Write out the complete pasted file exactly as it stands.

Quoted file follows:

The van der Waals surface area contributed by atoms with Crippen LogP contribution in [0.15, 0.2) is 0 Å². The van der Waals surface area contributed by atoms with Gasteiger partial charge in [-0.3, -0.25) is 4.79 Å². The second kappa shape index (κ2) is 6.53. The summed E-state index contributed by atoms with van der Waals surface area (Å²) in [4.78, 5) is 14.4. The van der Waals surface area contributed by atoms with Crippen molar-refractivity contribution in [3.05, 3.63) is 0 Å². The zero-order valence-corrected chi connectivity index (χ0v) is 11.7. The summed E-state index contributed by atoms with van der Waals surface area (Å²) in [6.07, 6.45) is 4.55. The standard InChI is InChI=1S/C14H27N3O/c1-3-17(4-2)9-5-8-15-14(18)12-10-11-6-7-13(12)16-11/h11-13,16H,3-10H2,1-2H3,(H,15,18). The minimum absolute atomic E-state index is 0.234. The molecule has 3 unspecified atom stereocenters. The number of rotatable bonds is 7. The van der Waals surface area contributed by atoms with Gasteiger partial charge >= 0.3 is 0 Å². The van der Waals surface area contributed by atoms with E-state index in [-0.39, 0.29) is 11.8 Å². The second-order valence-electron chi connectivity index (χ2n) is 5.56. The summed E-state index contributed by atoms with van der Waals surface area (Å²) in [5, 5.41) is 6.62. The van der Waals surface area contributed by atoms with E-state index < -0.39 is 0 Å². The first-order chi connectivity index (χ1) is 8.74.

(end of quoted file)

The van der Waals surface area contributed by atoms with Crippen LogP contribution in [0.15, 0.2) is 0 Å². The van der Waals surface area contributed by atoms with Gasteiger partial charge in [-0.3, -0.25) is 4.79 Å². The second kappa shape index (κ2) is 6.53. The summed E-state index contributed by atoms with van der Waals surface area (Å²) in [4.78, 5) is 14.4. The van der Waals surface area contributed by atoms with Crippen molar-refractivity contribution in [3.05, 3.63) is 0 Å². The zero-order valence-corrected chi connectivity index (χ0v) is 11.7. The summed E-state index contributed by atoms with van der Waals surface area (Å²) in [6.07, 6.45) is 4.55. The standard InChI is InChI=1S/C14H27N3O/c1-3-17(4-2)9-5-8-15-14(18)12-10-11-6-7-13(12)16-11/h11-13,16H,3-10H2,1-2H3,(H,15,18). The minimum absolute atomic E-state index is 0.234. The molecule has 3 unspecified atom stereocenters. The number of rotatable bonds is 7. The van der Waals surface area contributed by atoms with Gasteiger partial charge >= 0.3 is 0 Å². The van der Waals surface area contributed by atoms with E-state index in [-0.39, 0.29) is 11.8 Å². The second-order valence-electron chi connectivity index (χ2n) is 5.56. The summed E-state index contributed by atoms with van der Waals surface area (Å²) in [5, 5.41) is 6.62. The van der Waals surface area contributed by atoms with E-state index < -0.39 is 0 Å². The first-order chi connectivity index (χ1) is 8.74.